Sick with Legionnaires’ disease?
Call (612) 337-6126
Legionnaires lawyer Elliot Olsen has regained millions of dollars for people harmed by Legionnaires’ disease. If you or a family member contracted Legionnaires’ disease at University Hospital in Madison, Wisconsin, you might have cause to file a lawsuit. Call (612) 337-6126 for a free consultation.

UW Health officials announced that one of the four patients diagnosed with Legionnaires’ disease at University Hospital on the University of Wisconsin-Madison campus has died, and a fifth case has been confirmed.

The patient who died was treated for multiple, serious health problems, and the “death was not unexpected,” said Lisa Brunette, UW Health director of media relations. Two of the initial four patients remain hospitalized and are in good condition, Brunette said.

No other information was released on any of the patients.

If you are a current or recent patient at University Hospital or are an employee at the facility and are feeling pneumonia- or flu-like symptoms, you should see your health-care provider out of an abundance of caution.

Legionnaires at 2nd Madison hospital
Another Madison hospital, St. Mary’s, also has confirmed a case of Legionnaires’ disease, according to Jennifer Miller, Wisconsin Department of Health Services (DHS) communication specialist. The cases are unrelated, according to St. Mary’s spokesperson Lisa Adams, as their patient had no contact with University Hospital. Adams said the patient contracted the disease in the community, not in a health-care setting.

Legionnaires flurry in Wisconsin
Miller also said that the state has had 11 confirmed or suspected cases of Legionnaires’ disease in the past week. The other cases do not involve people or establishments in Dane County, and a wider outbreak is not suspected, according to Elizabeth Goodsitt, DHS communications specialist.

Officials at UnityPoint Health-Meriter, another Madison-area hospital, confirmed that they had not had any recent Legionnaires cases.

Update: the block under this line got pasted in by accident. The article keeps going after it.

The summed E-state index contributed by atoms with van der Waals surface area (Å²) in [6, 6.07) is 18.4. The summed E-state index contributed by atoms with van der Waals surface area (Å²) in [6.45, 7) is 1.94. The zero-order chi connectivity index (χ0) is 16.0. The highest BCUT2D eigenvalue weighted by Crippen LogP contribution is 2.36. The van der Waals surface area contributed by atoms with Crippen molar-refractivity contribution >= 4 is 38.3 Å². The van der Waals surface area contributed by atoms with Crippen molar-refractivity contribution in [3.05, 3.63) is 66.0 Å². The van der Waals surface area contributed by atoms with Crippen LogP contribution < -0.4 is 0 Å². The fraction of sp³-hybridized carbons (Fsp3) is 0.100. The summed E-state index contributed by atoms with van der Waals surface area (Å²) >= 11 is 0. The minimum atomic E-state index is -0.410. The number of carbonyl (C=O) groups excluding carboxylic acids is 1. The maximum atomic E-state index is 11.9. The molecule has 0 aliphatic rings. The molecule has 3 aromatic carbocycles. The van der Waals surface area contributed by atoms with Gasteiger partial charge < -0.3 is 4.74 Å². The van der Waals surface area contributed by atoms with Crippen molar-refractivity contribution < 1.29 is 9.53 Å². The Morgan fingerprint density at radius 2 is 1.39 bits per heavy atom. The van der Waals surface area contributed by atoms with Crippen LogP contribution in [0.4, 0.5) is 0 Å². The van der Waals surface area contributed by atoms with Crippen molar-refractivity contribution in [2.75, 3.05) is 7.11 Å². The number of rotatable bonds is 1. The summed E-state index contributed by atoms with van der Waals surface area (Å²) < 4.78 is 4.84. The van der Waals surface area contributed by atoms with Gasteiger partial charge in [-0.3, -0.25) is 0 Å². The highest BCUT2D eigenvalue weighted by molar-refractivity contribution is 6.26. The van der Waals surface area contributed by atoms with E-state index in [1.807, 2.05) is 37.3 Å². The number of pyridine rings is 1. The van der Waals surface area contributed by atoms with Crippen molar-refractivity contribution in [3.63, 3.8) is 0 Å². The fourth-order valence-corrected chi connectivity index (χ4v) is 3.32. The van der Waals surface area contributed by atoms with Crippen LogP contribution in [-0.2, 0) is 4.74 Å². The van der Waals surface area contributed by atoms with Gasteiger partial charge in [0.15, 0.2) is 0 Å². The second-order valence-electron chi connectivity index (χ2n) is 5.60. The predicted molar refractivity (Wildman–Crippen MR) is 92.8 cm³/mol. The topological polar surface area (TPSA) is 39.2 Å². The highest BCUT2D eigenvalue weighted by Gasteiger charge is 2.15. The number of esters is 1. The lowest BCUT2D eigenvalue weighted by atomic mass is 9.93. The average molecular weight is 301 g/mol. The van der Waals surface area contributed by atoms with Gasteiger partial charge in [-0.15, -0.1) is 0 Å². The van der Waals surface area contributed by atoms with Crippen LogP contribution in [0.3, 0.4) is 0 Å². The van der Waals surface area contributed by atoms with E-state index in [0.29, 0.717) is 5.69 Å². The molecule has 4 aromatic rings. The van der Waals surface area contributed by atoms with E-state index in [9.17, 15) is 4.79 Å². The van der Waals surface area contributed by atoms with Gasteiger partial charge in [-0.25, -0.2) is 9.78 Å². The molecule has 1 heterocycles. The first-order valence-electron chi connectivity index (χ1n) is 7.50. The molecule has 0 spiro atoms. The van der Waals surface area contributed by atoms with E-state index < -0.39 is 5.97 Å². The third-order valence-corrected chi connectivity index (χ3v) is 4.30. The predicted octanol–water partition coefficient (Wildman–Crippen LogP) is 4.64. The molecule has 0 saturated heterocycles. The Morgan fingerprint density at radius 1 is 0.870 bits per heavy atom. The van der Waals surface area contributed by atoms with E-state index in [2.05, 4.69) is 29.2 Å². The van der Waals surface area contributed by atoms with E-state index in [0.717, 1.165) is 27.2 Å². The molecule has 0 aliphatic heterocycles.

Change to water flow the problem?
Dr. Nasia Safdar, medical director of infection control at UW Hospital and Clinics since 2009, said the University Hospital outbreak appears to be associated with a recent decision to reduce water flow during low-demand times in an attempt to save water. That is believed to have made the water system more vulnerable to the growth of Legionella, the bacteria that causes Legionnaires’ disease. Regular flow has been resumed.

Parts of the hospital tested positive for Legionella, but the problem is believed to be facility-wide.

“Once it’s in the hot water, it could be anywhere,” Safdar said. “The assumption is that the entire hospital needs to be mitigated.”

University Hospital finished hyper-chlorination of its water system to kill the bacteria Thursday, and the no-shower ban was then lifted within the facility.

Wisconsin hospitals have a history
In 2010, a decorative water wall in the hospital lobby at Aurora St. Luke’s South Shore in Cudahy, a Milwaukee-area hospital, was named as the source of an outbreak of Legionnaires’ disease that sickened eight, prompting St. Mary’s Hospital in Madison to shut down two decorative water walls for testing. At the time, University Hospital kept its three water walls running, and UnityPoint Health-Meriter closed one of its two water walls for mechanical repairs.